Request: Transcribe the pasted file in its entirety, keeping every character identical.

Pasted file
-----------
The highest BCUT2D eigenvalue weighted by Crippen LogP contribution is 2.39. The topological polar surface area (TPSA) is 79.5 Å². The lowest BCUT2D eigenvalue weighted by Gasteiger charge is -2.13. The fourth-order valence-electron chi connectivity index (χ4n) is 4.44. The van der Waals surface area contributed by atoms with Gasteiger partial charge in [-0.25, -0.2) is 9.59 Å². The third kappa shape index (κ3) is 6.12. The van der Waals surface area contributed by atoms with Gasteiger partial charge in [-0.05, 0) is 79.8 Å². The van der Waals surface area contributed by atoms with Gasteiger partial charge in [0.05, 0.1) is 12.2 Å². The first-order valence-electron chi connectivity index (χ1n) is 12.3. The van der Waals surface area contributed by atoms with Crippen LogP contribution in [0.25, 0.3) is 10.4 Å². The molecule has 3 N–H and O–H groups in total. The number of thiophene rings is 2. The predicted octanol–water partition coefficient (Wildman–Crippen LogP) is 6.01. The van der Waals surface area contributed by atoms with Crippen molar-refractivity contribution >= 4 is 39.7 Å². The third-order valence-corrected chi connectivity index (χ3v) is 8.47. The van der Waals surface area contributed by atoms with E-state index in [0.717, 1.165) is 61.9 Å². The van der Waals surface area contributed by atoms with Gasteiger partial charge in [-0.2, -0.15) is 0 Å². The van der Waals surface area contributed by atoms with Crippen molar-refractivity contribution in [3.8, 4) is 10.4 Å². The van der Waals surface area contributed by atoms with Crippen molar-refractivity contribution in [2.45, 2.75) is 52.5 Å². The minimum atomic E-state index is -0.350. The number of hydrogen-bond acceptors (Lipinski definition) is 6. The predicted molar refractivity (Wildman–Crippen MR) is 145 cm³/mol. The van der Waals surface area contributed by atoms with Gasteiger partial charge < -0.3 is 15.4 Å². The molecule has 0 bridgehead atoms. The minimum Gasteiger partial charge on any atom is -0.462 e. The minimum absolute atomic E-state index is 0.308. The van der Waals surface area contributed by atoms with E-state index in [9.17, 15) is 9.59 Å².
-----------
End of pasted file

The highest BCUT2D eigenvalue weighted by Crippen LogP contribution is 2.39. The topological polar surface area (TPSA) is 79.5 Å². The lowest BCUT2D eigenvalue weighted by Gasteiger charge is -2.13. The fourth-order valence-electron chi connectivity index (χ4n) is 4.44. The van der Waals surface area contributed by atoms with Gasteiger partial charge in [-0.25, -0.2) is 9.59 Å². The third kappa shape index (κ3) is 6.12. The van der Waals surface area contributed by atoms with Gasteiger partial charge in [-0.05, 0) is 79.8 Å². The van der Waals surface area contributed by atoms with Gasteiger partial charge in [0.05, 0.1) is 12.2 Å². The first-order valence-electron chi connectivity index (χ1n) is 12.3. The van der Waals surface area contributed by atoms with Crippen LogP contribution in [0.25, 0.3) is 10.4 Å². The molecule has 3 N–H and O–H groups in total. The number of thiophene rings is 2. The predicted octanol–water partition coefficient (Wildman–Crippen LogP) is 6.01. The van der Waals surface area contributed by atoms with Crippen molar-refractivity contribution >= 4 is 39.7 Å². The third-order valence-corrected chi connectivity index (χ3v) is 8.47. The van der Waals surface area contributed by atoms with E-state index in [0.717, 1.165) is 61.9 Å². The van der Waals surface area contributed by atoms with Gasteiger partial charge in [-0.2, -0.15) is 0 Å². The van der Waals surface area contributed by atoms with Crippen molar-refractivity contribution in [3.8, 4) is 10.4 Å². The van der Waals surface area contributed by atoms with Crippen molar-refractivity contribution in [2.45, 2.75) is 52.5 Å². The minimum atomic E-state index is -0.350. The number of hydrogen-bond acceptors (Lipinski definition) is 6. The predicted molar refractivity (Wildman–Crippen MR) is 145 cm³/mol. The van der Waals surface area contributed by atoms with Gasteiger partial charge < -0.3 is 15.4 Å². The molecule has 0 bridgehead atoms. The minimum Gasteiger partial charge on any atom is -0.462 e. The minimum absolute atomic E-state index is 0.308. The van der Waals surface area contributed by atoms with E-state index in [9.17, 15) is 9.59 Å².